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12.11.2012

Grampa Celtic Talks #6





Explaining Bill Russell to someone who never saw him play is impossible, because there is no contemporary frame of reference. Not physically. Not emotionally. Not intellectually.

Twenty-six years after his last contest (a victorious seventh game -- of course), Bill Russell remains the most important person who has played this game, or, quite likely, any game.

"He is the first person who ever dominated his (team) sport without being the offensive guy," contends Bill Walton, who himself knew one or two things about playing championship basketball. "He was also instrumental in forcing everyone to treat athletes with individual dignity."

Measured strictly in wins and losses, Bill Russell has no peer in American athletic history. Beginning with his junior year at the University of San Francisco, the essential truth about basketball was that if Bill Russell was on your side, you would most likely win the game.

"His accomplishments are greater than anyone in the history of any sport," points out Walton, one of the many Celtic greats on hand for last night's Garden festivities. "In 15 years of national championships, he won 13 times. That's what you play for. If someone wins one championship today, he immediately becomes the greatest guy ever to play. Where does that leave Bill Russell?"

It pretty much leaves him where he was on May 5, 1969, when, at age 36, he played all 48 minutes and hauled in 21 rebounds to lead the Celtics to championship No. 11 in the Fabulous Forum. No one has come close to equaling his stature as a winner, and it is a reasonable assumption no one ever will.

Bill Russell was the first truly modern player. He took a landlocked horizontal game and made it vertical and diagonal at the same time. He took a game that had been universally perceived in one light and introduced an entire new mode of thinking. And playing.

And it took one game.

He made his NBA and Boston Garden debut on the afternoon of Saturday, Dec. 22, 1956, against the St. Louis Hawks. Red Auerbach let him play 21 minutes, during which time he scored 6 points, pulled down 16 rebounds, blocked 3 shots on the great Bob Pettit and created tremors that were felt around the NBA.

Every person present in the building who had any feel for the game of basketball knew that the sport would never be the same again. It was like being in attendance at the Manhattan Project.

The next day -- the next day -- this newspaper said it all with one headline.

"WILL RUSSELL REVOLUTIONIZE PRO GAME?"

The answer was yes, and it took one game.

In his fourth game, he grabbed 34 rebounds to break the existing NBA standard by five. No one had ever seen such a package of size, quickness, agility, competitiveness and ingenuity. No one ever has.

Prior to Bill Russell, the men basketball experts considered to be truly great had one thing in common. They provided offense. Rebound specialists or defensive stoppers were desirable curiosities, but no one whose raison d'etre was scoring points or generating assists was ever viewed as an elite player. Bill Russell was a force of an entirely different nature.

Players and fans today have all seen wonderful defensive players and rebounders, and they undoubtedly think they've seen the Last Words on the subject. Unless they saw Bill Russell, however, they never saw The Best.

"Bill Russell was the quintessential defensive player," recalls the great Walt Frazier, who knew what it was like to snack on some leather courtesy of No. 6. "He could intimidate you, figuratively and literally, with his very presence. The main thing about Bill Russell was, if you didn't see him, look out!"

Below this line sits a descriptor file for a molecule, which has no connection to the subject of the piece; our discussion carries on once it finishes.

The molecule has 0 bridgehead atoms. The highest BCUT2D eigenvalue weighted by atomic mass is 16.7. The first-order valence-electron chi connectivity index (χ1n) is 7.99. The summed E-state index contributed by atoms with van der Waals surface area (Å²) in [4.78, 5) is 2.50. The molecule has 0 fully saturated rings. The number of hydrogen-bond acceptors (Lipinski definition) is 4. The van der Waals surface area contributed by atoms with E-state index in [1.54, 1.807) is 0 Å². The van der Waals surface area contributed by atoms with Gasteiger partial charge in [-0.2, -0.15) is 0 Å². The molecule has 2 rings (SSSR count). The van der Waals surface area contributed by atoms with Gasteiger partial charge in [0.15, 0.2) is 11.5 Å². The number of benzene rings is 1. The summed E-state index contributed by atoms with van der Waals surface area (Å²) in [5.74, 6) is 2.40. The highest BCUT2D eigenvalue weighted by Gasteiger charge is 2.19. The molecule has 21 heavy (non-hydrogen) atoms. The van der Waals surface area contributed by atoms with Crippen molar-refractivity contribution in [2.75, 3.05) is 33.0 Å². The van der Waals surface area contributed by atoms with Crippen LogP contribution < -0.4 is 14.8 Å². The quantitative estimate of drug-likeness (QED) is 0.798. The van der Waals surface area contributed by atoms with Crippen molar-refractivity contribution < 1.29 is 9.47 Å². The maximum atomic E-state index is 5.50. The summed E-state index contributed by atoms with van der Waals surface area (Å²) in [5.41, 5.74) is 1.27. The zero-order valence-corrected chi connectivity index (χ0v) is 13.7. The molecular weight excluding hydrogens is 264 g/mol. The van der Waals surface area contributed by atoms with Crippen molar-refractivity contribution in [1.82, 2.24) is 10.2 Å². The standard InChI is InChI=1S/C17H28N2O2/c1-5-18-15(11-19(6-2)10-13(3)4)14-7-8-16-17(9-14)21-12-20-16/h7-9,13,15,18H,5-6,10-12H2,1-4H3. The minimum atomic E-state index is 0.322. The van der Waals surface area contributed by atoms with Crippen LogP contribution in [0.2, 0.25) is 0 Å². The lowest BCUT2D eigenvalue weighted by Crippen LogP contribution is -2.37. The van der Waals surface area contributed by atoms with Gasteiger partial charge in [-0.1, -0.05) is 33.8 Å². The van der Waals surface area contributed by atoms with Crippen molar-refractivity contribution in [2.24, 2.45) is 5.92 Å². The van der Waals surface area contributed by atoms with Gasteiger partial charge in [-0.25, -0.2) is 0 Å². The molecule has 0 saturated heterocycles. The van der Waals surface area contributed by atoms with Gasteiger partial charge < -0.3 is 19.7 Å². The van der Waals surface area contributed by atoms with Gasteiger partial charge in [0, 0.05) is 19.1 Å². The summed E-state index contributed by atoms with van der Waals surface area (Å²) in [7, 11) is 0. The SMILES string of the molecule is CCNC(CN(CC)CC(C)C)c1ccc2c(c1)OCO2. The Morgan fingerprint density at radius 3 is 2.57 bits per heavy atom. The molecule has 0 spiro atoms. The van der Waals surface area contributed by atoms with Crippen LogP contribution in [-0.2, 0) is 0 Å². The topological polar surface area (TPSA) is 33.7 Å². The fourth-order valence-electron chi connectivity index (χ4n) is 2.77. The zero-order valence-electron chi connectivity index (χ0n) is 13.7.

Beyond the sheer physical skill was the most creative thought process basketball had yet seen. "What Bill Russell did was allow everyone else to be themselves," Walton explains. "He and Magic Johnson are the two players in the history of basketball who most played for others. They made everyone else stars. They never felt an obligation to be the star themselves, unless it was absolutely necessary."

Russell had a complete understanding of team dynamics, and he was completely willing to put his understanding into practice. Each sport is full of men who pay lip service to team values. Bill Russell proved his sincerity in this regard every night of his career.

"We are a bunch of men that work togther and we judge each other solely on character," said Russell in these pages after the 1969 LA seventh game had produced the championship for the oldest and proudest group ever to walk off with an NBA title. "Reputation has nothing to do with it. You can see the things we've achieved as a group and it's definitely thrilling . . . We play together, live together, take care of each other, worry about each other, and I would feel the same way about these guys even if we lost."

Not that Bill Russell knew very much about losing. "He won just about every big game he ever played in," declares Walton. "The team didn't win in '58 because he had a broken foot. Philadelphia won in '67, and then people said it was the best team ever to play. Well, the Celtics wrapped 11 championships around that."

The Celtics won their first championship in 1957. They won their 11th in 1969. There was but one constant during those 13 seasons. Every other player changed. The coach changed. The ownership changed -- constantly. There was but one link between the first title and the 11th, and that link was Bill Russell.

The Celtics trotted out 22 former greats in last night's memorable halftime ceremony. There were Hall of Famers, MVPs and championship players by the truckload, as befits the history of basketball's most storied franchise.

The last man introduced was the greatest player in the history of American team sport. That man was Bill Russell.

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